Wednesday, April 29, 2015
If you're a regular follower of my blog, you'll know that my daughter Alicia is getting married soon. So, we had the bridal shower. It went very well! She liked the butterfly decorations and little umbrellas. My husband actually suggested the umbrellas; he thought "April showers bring May weddings," and said "Why don't you do umbrella decorations everywhere?" Can you believe I forgot to use the little colored drink umbrellas that I bought? :-( So now, all I have to worry about is the WEDDING!
I have felt a little overwhelmed lately with trying to juggle school, my personal life, TPT, and blogging. Sorry that the blogging has been infrequent. I want to share with you two really cool multicultural series. One is the "Around the World" series which introduces children to houses, shoes, hats, and bread from a wide variety of countries. They're very colorful and are terrific for kindergarten. The second series is all about making different types of food: bread, noodles, rice, and soup. These books are so filled with factual information about different tastes, smells, and cultures from around the world that I think they would be a great addition to any elementary teacher's library. They are a little high for kindergarten. My children were especially interested in Everybody Bakes Bread because we had people come to school to show them how to do it.
Before we actually made the bread, and before we read the book, we created a prediction poster showing what ingredients the children thought you would need to make bread. Their responses were all over the board. Some children nailed it, but I did get answers like cauliflower, roses, candy, and perfume. After reading the book, we went back to our poster and discovered which ingredients you could use, and which ones you shouldn't use. The kids loved the bread-making experience. I have to admit, I was a little nervous. I didn't know how five classes would do it at one time. There were many volunteers, though, and that helped the process along.
The people who did it were very organized and had a lot of games for the children to play when they were kneading the dough. One of the games that I thought was especially cool was "Mountain, Mountain, Earthquake." It's just what you think. The kids make a mountain and then destroy it, make a mountain again, and destroy it, as they're saying the words "Mountain, mountain, earthquake." They actually took the bread home for the actual baking. I think it would've been nice to smell it baking, but I'm sure the children got to do it when they got home. I was thinking maybe I could bring a breadmaker to school and do it in the classroom, since it only takes a few hours.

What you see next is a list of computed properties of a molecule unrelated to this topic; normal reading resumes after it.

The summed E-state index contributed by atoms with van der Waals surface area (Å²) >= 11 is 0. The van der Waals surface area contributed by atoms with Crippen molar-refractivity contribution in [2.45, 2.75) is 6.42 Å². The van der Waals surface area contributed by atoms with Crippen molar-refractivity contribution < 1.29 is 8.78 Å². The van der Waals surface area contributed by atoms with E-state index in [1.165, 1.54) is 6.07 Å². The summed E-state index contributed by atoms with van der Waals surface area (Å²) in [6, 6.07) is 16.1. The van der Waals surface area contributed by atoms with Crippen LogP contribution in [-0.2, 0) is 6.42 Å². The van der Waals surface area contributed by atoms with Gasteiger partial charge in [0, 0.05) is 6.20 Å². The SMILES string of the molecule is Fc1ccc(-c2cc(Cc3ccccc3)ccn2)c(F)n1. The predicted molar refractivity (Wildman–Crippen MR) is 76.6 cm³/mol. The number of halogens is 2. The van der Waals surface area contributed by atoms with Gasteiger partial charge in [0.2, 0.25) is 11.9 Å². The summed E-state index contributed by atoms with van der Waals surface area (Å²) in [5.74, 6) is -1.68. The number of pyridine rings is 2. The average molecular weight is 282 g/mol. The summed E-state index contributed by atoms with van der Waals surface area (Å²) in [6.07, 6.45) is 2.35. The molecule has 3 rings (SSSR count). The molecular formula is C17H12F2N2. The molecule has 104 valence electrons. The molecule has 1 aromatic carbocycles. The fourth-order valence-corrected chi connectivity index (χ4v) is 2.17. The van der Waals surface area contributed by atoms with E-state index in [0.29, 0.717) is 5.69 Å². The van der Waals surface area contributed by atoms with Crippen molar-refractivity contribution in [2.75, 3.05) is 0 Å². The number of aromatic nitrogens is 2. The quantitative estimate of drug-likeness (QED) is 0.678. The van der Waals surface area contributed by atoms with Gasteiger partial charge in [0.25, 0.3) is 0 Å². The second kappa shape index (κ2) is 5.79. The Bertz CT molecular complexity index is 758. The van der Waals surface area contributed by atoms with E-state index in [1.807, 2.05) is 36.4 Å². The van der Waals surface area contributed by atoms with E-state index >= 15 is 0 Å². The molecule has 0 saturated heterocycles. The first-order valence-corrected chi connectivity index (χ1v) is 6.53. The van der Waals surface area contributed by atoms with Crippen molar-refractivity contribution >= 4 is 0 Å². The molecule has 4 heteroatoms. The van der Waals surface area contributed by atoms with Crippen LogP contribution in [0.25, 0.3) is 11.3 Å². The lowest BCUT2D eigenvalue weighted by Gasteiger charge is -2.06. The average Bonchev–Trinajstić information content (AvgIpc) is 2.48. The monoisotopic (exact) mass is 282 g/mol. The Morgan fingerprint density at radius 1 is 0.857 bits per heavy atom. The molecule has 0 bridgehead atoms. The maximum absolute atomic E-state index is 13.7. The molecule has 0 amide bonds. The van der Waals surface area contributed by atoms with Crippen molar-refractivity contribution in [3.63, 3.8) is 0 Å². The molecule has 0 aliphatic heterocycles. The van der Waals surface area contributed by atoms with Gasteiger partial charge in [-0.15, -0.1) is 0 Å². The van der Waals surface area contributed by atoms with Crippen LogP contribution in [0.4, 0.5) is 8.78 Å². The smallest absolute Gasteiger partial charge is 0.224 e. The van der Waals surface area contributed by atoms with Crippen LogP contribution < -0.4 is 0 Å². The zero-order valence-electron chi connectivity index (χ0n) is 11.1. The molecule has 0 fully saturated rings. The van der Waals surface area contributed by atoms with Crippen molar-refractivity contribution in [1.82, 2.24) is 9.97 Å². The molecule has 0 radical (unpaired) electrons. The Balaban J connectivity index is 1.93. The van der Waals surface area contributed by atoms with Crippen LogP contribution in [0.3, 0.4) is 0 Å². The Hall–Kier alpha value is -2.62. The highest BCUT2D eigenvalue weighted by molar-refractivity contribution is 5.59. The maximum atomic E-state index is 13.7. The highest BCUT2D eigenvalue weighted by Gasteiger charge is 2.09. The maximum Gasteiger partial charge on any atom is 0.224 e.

Have any of you ever done this?
Saturday, April 4, 2015
Hi everyone, and Happy Easter! On Wednesday, April 1st, I presented at the National Head Start Conference in Washington, DC. It was so much fun, and a dream come true! The strange thing is I'm more nervous about giving Alicia her bridal shower next Saturday than I was for presenting to 70 people who I didn't know at all. The session was on one of my favorite topics (STEAM in the early childhood classroom) and it was a total blast!
I talked about making gingerbread houses for all the seasons, using Duplos in cross-curricular centers and small group projects, and a few really cool edible experiments. It went really well, and I met some lovely people who came up and talked to me afterward. They made me feel so warm and fuzzy.
I was wondering if any of you have a way to do seasonal gingerbread houses that don't include candy? It was a question that came up during the presentation.
Have a wonderful holiday!